Scientists trace the effect of plasma composition on the dynamics of astrophysical jets from celestial bodies

0
659
Crew Escape System (CES) lifting off from the launch pad, during a test conducted by the Indian Space Research Organisation (ISRO), at Satish Dhawan Space Centre, Sriharikota, Andhra Pradesh on July 05, 2018.
Crew Escape System (CES) lifting off from the launch pad, during a test conducted by the Indian Space Research Organisation (ISRO), at Satish Dhawan Space Centre, Sriharikota, Andhra Pradesh on July 05, 2018.
0 0
Azadi Ka Amrit Mahoutsav

InterServer Web Hosting and VPS
Read Time:3 Minute, 15 Second

Scientists trace the effect of plasma composition on the dynamics of astrophysical jets from celestial bodies

By PIB Delhi

Scientists have traced the effect of plasma composition of astrophysical jets which are outflows of ionized matter that are emitted as extended beams from celestial objects like black holes, neutron stars and pulsars.

Despite years of research, it is not known with what kind of matter astrophysical jets are composed of– whether they are made of bare electrons or protons or whether positively charged electrons called positrons are also present. Knowing the jet composition is vital as it will allow to pinpoint on the exact physical process at work near black holes and neutron stars. In general, in theoretical studies the relation between thermodynamic quantities of the jet like mass density, energy density and pressure do not have the information of composition. Such relation is called equation of state of the jet matter. 

Scientists from Aryabhatta Research Institute of observational sciences (ARIES), an autonomous institute of the Department of Science and Technology (DST), Govt. of India, used a relativistic equation of state which was partly proposed by them in an earlier paper on the role of composition of relativistic plasma in the actual evolution of jets.

The research was led by Raj Kishor Joshi and Dr. Indranil Chattopadhyay from ARIES and has been published in the Astrophysical Journal (ApJ). The authors upgraded a numerical simulation code earlier developed by Dr. Chattopadhyay, used the said equation of state to study the dynamics of astrophysical jets composed of mixture of electrons, positrons (positively charged electrons), and protons.

Figure: The density contours for jets with different plasma compositions (ξ is the ratio of proton and electron number densities). The propagation direction of the jet is z (in kilo parsec or kpc) and the lateral expansion is in the radial (r) direction. The initial parameters (initial Lorentz factor 𝜸=10, the density of jet beam =1.0, pressure p=0.02) for all the models (Model A1-A4) are kept the same. The jet is traveling into an ambient medium that is 1000 times denser than the jet. The forward shock (FS), the jet-head or contact discontinuity (CD) the reverse shock (RS) and one of the recollimation shock (RCS) surfaces are marked. ξ=0 (Model A1) is the electron-positron pair jet, ξ=1.0 (Model A4) is the electron-proton jet. Electron-positron jet is the slowest jet.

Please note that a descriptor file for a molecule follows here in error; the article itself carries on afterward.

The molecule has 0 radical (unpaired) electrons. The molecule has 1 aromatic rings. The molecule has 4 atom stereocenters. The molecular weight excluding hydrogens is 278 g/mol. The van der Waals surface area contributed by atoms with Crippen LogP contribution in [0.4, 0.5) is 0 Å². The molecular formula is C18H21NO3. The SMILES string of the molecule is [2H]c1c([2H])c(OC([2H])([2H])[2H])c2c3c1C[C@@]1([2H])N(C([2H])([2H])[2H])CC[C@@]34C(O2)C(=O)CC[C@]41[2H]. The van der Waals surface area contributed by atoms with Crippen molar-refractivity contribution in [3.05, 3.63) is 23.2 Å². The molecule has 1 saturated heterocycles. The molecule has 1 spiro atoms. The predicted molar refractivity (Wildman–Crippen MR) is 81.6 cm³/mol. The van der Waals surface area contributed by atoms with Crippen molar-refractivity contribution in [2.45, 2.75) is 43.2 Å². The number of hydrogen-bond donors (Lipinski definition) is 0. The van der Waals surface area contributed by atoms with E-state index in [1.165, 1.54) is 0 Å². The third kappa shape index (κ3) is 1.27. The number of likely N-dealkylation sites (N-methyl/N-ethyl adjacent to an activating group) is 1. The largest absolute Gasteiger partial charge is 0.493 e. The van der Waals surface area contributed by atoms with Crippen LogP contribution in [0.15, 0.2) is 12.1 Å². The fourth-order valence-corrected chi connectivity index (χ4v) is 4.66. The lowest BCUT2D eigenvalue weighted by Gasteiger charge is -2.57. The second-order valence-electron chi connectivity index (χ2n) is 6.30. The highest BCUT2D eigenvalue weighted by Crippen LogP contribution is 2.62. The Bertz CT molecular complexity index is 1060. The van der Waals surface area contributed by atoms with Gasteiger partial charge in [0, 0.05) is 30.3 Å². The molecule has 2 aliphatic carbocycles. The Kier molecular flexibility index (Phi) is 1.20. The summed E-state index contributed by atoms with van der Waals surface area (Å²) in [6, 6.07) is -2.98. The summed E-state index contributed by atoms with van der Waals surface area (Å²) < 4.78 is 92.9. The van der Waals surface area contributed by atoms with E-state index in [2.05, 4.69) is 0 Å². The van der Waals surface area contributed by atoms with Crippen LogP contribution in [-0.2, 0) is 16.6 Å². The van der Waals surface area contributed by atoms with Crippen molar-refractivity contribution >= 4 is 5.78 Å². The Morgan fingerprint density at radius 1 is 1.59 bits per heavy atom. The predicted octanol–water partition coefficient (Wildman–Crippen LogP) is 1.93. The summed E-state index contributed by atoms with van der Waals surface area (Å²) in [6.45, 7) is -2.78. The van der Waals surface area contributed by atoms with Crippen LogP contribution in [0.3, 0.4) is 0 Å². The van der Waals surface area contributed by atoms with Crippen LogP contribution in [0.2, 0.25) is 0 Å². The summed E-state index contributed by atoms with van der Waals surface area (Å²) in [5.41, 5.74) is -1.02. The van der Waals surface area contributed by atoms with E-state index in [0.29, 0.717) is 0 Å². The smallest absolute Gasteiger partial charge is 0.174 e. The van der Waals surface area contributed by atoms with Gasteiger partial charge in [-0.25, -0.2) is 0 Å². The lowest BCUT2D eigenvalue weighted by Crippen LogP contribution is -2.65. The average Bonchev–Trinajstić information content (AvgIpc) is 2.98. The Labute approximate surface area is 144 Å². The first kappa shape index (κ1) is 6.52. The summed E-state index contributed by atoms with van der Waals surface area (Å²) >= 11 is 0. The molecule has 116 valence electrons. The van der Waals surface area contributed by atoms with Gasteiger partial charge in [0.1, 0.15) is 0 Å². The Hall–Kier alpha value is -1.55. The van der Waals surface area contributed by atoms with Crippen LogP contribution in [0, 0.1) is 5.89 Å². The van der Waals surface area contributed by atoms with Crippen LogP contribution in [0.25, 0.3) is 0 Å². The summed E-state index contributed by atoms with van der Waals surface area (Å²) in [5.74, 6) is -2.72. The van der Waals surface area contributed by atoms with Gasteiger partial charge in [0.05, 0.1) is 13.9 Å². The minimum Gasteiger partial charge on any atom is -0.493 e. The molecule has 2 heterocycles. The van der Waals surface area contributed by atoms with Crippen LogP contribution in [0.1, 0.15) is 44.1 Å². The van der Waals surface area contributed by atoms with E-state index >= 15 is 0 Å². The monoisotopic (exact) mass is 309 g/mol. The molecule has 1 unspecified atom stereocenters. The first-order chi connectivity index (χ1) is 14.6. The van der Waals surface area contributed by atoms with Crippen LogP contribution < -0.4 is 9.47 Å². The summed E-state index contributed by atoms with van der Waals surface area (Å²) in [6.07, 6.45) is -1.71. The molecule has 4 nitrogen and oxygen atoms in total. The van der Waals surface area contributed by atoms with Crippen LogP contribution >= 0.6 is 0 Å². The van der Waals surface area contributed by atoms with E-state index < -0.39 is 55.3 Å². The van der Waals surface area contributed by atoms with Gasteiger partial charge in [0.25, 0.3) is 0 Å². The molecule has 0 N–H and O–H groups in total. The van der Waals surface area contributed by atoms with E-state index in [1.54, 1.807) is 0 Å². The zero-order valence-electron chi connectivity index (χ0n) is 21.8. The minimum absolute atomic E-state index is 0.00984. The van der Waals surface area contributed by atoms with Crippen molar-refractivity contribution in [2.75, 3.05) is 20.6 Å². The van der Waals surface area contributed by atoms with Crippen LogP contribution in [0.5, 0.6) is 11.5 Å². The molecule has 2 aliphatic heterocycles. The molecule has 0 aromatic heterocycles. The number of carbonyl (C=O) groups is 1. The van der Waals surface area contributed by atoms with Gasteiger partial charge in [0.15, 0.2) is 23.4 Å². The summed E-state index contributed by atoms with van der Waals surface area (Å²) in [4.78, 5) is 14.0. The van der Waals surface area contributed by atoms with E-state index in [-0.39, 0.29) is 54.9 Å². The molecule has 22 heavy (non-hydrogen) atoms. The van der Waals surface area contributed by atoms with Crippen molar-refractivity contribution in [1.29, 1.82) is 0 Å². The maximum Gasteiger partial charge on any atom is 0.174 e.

The authors showed that the change in plasma composition leads to the difference in propagation velocities of the jets even if the initial parameters for the jets remain the same. Jets composed of electrons and positrons were found to be slowest in comparison to jets containing protons, contrary to expectation. Protons are about two thousand times more massive than electrons or positrons.

It is essential to understand the plasma composition of jets as the change in plasma composition changes the internal energy of the jet which is reflected in the change in propagation speeds. In addition, the plasma composition also affects the jet structures like number and strength of recollimation shocks, shape and dynamics of reverse shock and so on. Recollimation shocks are the regions in the jet beam that form due to the interaction of the jet beam with the backflowing material.

The electron-positron jets show more pronounced turbulent structures. The growth of these structures also results in the deceleration of the jets. The formation and growth of turbulent structures are known to affect the stability of the jets. Hence, plasma composition may also influence the long-term stability of the jets.

Publication Links: https://iopscience.iop.org/article/10.3847/1538-4357/acc93d/meta

https://arxiv.org/abs/2303.17323

For more details, please contact: Raj Kishor Joshi (raj[at]aries[dot]res[dot]in) and Indranil Chattopadhyay (indra[at]aries[dot]res[dot]in)

About Post Author

Editor Desk

Antara Tripathy M.Sc., B.Ed. by qualification and bring 15 years of media reporting experience.. Coverred many illustarted events like, G20, ICC,MCCI,British High Commission, Bangladesh etc. She took over from the founder Editor of IBG NEWS Suman Munshi (15/Mar/2012- 09/Aug/2018 and October 2020 to 13 June 2023).
Happy
Happy
0 %
Sad
Sad
0 %
Excited
Excited
0 %
Sleepy
Sleepy
0 %
Angry
Angry
0 %
Surprise
Surprise
0 %
Advertisements

USD





LEAVE A REPLY

Please enter your comment!
Please enter your name here